Category: Acton Occasional Series

Benjamin-FranklinToday is the 311th birthday of the Founding Father and polymath, Ben Franklin. As a leading statesman and scientist of his day, Franklin made innumerable contributions—many of which made him a wealthy man. At his death, Franklin is estimated to have been worth about $67 million.

Here are six quotes by Franklin on money, wealth, and virtue:

On increasing wealth: The way to wealth is as plain as the way to market. It depends chiefly on two words—industry and frugality.

On the prejudices of politicians: We assemble parliaments and councils to have the benefit of their collected wisdom; but we necessarily have, at the same time, the inconveniences of their collected passions, prejudices, and private interests. By the help of these, artful men overpower their wisdom, and dupe its possessors; and if we may judge by the acts, arrêts, and edicts, all the world over, for regulating commerce, an assembly of great men are the greatest fools upon earth.

On credit and debt: Creditors have better memories than debtors; and creditors are a superstitious sect, great observers of set days and times.
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Blog author: jcarter
Tuesday, January 17, 2017
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Note: This is post #17 in a weekly video series on basic microeconomics.

How does the price of oil affect the price of candy bars? When the price of oil increases, it is of course more expensive to transport goods, like candy bars. But there are other, more subtle ways these two markets are connected says economist Alex Tabarrok.

(If you find the pace of the videos too slow, I’d recommend watching them at 1.5 to 2 times the speed. You can adjust the speed at which the video plays by clicking on “Settings” (the gear symbol) and changing “Speed” from normal to 1.25, 1.5 or 2.)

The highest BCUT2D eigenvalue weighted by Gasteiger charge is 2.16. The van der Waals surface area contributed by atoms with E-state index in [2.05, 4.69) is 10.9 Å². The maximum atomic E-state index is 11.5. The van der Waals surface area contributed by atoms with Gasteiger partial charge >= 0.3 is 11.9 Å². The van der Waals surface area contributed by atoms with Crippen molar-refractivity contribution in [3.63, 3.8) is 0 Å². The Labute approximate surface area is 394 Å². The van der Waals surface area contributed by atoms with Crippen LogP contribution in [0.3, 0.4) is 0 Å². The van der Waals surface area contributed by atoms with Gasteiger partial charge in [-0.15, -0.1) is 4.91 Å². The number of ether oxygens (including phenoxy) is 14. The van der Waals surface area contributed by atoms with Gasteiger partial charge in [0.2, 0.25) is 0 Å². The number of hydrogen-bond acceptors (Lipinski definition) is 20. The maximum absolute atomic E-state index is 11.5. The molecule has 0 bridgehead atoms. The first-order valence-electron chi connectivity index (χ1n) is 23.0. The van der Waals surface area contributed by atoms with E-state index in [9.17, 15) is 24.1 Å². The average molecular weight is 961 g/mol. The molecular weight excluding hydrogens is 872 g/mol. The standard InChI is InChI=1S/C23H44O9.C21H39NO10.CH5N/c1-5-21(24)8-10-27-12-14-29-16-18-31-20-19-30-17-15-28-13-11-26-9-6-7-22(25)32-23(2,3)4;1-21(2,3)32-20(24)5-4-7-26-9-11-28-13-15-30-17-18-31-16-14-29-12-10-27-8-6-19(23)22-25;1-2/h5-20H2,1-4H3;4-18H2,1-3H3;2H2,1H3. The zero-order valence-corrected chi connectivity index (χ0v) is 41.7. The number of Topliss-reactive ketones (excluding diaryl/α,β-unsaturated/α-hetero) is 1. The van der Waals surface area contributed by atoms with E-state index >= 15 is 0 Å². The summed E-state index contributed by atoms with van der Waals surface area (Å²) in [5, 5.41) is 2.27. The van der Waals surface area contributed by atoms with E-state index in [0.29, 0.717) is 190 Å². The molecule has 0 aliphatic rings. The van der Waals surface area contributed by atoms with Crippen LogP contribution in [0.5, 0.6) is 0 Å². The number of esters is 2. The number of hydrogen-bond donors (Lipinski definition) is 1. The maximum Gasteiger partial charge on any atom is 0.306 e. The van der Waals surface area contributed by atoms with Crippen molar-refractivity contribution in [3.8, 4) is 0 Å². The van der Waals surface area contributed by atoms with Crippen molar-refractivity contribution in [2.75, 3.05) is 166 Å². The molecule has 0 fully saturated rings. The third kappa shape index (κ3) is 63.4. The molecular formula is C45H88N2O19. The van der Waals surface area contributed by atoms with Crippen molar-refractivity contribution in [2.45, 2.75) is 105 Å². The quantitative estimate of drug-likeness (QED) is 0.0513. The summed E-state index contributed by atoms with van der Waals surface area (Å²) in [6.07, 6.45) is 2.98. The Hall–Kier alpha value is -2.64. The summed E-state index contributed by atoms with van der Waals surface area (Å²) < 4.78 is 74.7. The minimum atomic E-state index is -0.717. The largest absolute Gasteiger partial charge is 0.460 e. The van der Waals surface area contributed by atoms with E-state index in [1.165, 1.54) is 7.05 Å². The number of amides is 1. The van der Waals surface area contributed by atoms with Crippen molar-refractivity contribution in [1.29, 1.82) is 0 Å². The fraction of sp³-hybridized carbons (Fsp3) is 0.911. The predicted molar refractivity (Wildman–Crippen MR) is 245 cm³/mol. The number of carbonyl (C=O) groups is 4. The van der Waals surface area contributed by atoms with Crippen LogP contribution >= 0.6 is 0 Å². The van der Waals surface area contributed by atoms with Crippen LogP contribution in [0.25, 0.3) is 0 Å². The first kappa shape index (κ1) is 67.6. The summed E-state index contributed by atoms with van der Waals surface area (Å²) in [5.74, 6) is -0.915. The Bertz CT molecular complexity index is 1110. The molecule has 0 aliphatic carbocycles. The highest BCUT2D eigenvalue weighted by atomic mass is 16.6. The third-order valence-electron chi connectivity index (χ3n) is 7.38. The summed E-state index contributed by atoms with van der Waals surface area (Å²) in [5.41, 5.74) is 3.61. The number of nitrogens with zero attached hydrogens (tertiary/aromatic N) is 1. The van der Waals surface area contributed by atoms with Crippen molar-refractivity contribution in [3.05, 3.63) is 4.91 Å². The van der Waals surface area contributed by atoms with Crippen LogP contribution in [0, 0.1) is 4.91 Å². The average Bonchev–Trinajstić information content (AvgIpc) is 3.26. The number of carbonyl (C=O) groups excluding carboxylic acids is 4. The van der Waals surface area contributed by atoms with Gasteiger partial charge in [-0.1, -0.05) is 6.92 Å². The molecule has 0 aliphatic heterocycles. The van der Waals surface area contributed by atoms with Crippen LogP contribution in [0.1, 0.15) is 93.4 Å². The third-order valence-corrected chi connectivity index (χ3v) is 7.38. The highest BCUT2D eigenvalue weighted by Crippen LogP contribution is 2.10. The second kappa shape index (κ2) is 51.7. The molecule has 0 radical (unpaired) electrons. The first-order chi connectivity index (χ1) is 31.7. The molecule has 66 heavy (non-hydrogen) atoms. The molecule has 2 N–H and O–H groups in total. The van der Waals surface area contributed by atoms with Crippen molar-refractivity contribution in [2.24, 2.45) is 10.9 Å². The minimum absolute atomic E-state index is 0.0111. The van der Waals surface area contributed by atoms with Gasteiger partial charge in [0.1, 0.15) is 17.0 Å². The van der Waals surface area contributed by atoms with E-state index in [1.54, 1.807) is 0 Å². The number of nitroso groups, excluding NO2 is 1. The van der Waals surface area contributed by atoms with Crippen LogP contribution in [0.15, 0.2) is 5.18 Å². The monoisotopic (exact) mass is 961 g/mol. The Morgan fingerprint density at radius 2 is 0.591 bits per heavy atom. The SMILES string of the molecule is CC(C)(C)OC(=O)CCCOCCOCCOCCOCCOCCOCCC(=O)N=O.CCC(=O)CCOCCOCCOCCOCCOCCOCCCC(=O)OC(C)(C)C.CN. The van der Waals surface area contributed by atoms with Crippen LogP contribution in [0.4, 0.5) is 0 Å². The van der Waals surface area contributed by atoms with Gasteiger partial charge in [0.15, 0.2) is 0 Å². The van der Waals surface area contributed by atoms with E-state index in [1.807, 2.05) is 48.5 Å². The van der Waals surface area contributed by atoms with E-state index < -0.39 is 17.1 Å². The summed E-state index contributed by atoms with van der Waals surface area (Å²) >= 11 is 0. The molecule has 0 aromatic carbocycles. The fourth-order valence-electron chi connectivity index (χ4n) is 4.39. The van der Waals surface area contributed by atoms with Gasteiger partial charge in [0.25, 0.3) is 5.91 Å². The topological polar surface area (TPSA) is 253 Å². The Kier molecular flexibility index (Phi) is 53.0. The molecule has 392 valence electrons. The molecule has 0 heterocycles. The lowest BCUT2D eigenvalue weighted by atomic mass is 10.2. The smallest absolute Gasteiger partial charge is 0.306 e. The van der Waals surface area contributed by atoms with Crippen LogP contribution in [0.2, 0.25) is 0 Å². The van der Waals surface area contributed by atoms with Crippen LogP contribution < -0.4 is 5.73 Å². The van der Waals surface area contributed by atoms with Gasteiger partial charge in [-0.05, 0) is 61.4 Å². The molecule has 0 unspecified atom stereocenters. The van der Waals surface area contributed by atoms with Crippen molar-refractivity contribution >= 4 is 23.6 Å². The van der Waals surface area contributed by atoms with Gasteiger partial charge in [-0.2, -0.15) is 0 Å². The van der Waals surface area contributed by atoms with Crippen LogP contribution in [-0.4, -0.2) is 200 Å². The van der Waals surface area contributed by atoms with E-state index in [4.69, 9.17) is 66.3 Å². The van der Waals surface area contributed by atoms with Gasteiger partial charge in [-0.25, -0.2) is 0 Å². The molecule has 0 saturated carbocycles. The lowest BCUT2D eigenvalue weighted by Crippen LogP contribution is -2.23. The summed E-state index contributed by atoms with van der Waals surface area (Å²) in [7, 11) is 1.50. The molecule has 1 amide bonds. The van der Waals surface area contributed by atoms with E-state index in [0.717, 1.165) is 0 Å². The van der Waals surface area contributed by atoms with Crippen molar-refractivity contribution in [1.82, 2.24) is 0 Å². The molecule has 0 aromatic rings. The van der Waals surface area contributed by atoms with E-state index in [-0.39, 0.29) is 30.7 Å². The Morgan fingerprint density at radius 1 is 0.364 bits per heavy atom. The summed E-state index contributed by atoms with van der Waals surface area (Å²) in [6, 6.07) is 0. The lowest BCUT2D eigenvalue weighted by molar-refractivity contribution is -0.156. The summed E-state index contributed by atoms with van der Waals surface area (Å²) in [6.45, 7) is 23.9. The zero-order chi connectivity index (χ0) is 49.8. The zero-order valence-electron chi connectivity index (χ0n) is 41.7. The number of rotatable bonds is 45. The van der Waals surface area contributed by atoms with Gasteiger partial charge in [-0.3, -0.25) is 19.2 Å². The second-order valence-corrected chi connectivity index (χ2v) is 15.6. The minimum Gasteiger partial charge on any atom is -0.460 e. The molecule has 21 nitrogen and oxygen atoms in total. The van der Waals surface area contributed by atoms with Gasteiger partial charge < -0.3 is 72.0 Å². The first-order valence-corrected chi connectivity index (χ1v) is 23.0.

Previous in series: How markets link the world

mlkToday Americans observe a U.S. federal holiday marking the birthday of Rev. Dr. Martin Luther King, Jr. It is observed on the third Monday of January each year, which is around the time of King’s birthday, January 15.

Here are five facts you should know about MLK:

1. King’s literary and rhetorical masterpiece was his 1963 open letter “The Negro Is Your Brother,” better known as the “Letter From Birmingham Jail.” The letter, written while King was being held for a protest in the city, was a response to a statement made by eight white Alabama clergymen titled “A Call for Unity.” An editor at the New York Times Magazine, Harvey Shapiro, asked King to write his letter for publication in the Magazine, though the Times chose not to publish it.

2. In 1964, King became the second African American — and the third black man — to win the Nobel Peace Prize.
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Blog author: jcarter
Tuesday, January 10, 2017
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Note: This is post #16 in a weekly video series on basic microeconomics.

Ten years ago this week, Apple unveiled the iPhone. It’s a product that was designed in California and produced by thousands of people all over the world. How exactly is that process coordinated? How do those people now how much of each part to make?

In this video by Marginal Revolution University, economist Alex Tabarrok explains how voluntary coordination and markets make possible such modern-day miracles as the iPhone.

(If you find the pace of the videos too slow, I’d recommend watching them at 1.5 to 2 times the speed. You can adjust the speed at which the video plays by clicking on “Settings” (the gear symbol) and changing “Speed” from normal to 1.25, 1.5 or 2.)